Michael and Andy reunited - new collaborations and lessons learned

JR: Are you excited by Mike and Andy's new collaboration?

DD: Well, I haven't heard a single note yet, but much as they might deny it, they do belong together. Obviously I've heard the stuff that Mike has done, and I've heard the stuff that Andy has done, and while I do like it, it's not the same. Neither one of them has quite put it all together. Separately, they're not the same as they are together. Whether it's too late in the day, I don't know, we shall see.

JR: It may be too late to conquer the world, but it's not too late to put out some good music.

DD: I was hugely excited by the fact that Page and Plant got back together, even if it was only briefly. I couldn't understand why it was that they had ever wanted to work apart. In the same way, Mike and Andy really belong to each other, and yet I understand.

JR: You can certainly understand their time apart from Michael's perspective. Andy used to be pretty stubborn about his control of the songwriting, and Michael never got much formal credit for his input on the Hanoi material. But it seems that Andy has changed his tune now. Michael is receiving full credit on the current collaboration, and there's even a possibility that the old Hanoi song credits will be redone to acknowledge Michael's input. That sounds good to me. Coming back together after so many years, you hope that all those personal things are going to be handled a little better. When you're young and full of ego, there can be so many misunderstandings. However the music comes out, it's good to hear that the two of them seem to have reached a better understanding.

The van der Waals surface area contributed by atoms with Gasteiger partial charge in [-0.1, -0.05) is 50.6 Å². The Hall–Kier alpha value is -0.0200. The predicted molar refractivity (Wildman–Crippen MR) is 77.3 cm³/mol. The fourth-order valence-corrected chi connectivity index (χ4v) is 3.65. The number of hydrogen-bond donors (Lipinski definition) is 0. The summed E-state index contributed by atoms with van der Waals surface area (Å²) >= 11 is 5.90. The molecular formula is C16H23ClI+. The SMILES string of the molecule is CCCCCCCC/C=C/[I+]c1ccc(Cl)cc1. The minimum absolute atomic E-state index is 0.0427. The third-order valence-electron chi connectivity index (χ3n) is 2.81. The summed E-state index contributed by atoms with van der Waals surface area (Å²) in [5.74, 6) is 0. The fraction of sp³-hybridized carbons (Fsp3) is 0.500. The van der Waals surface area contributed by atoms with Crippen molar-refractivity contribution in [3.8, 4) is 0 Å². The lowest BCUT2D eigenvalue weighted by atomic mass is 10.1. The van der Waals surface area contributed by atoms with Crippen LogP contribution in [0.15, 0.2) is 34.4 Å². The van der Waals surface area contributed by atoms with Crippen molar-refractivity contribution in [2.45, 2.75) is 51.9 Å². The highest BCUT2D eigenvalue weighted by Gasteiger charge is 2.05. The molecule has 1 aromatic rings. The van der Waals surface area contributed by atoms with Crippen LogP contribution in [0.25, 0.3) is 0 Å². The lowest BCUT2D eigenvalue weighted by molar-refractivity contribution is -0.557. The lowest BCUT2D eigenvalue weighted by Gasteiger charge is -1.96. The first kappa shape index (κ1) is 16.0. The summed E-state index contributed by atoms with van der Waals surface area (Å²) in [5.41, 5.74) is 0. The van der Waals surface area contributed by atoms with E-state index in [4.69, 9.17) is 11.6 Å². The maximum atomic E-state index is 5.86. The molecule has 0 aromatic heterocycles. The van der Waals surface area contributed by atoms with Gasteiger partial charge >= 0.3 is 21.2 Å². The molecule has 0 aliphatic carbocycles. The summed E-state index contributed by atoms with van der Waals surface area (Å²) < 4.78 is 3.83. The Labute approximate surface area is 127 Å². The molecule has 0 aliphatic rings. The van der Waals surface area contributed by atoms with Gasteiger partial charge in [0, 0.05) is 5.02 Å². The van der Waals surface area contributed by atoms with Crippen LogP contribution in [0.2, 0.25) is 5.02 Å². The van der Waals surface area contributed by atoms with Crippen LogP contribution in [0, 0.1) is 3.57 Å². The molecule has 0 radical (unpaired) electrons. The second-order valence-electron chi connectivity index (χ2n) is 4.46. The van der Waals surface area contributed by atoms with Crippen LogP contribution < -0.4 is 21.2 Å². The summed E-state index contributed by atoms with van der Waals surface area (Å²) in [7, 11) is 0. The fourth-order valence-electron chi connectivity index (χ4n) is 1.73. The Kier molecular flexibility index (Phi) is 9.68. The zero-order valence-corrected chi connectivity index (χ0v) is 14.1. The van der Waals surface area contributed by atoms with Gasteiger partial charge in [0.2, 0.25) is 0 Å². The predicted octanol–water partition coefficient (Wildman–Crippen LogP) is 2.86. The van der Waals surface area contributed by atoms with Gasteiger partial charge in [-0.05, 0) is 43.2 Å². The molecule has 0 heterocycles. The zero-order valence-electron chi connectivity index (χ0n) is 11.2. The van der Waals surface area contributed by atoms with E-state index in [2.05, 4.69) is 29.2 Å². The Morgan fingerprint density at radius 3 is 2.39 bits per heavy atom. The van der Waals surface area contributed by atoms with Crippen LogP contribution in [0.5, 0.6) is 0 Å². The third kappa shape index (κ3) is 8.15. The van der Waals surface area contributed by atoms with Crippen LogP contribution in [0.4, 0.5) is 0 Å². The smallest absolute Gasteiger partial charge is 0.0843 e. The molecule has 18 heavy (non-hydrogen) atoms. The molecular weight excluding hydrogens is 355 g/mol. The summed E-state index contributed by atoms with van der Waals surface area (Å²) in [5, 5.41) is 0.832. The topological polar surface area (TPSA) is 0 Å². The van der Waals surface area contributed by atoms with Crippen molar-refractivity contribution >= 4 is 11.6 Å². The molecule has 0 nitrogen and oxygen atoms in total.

DD: When Andy was working on Two Steps from the Move, and Bob Ezrin was bringing in all these other people into the studio, it was almost a mortal offense to say to Andy, "Look, you need some help with these records. What you've got here is great, but it can be even better." When you get guys like Ian Hunter and Lou Reed in the studio - these guys know how to write songs. While the material that Andy turned out was just amazing, it could have been taken a little bit further. But he was always incredibly protective of his work. I always thought, "If you lay a drumbeat down, you might not deserve a fifty percent credit, but you deserve something on it, and even if you've only composed a few lines of lyric or a melody, you deserve some credit." Andy is not alone here, most of us don't want to give credit to anybody else. I understand it, but by the same token, give credit where credit is due.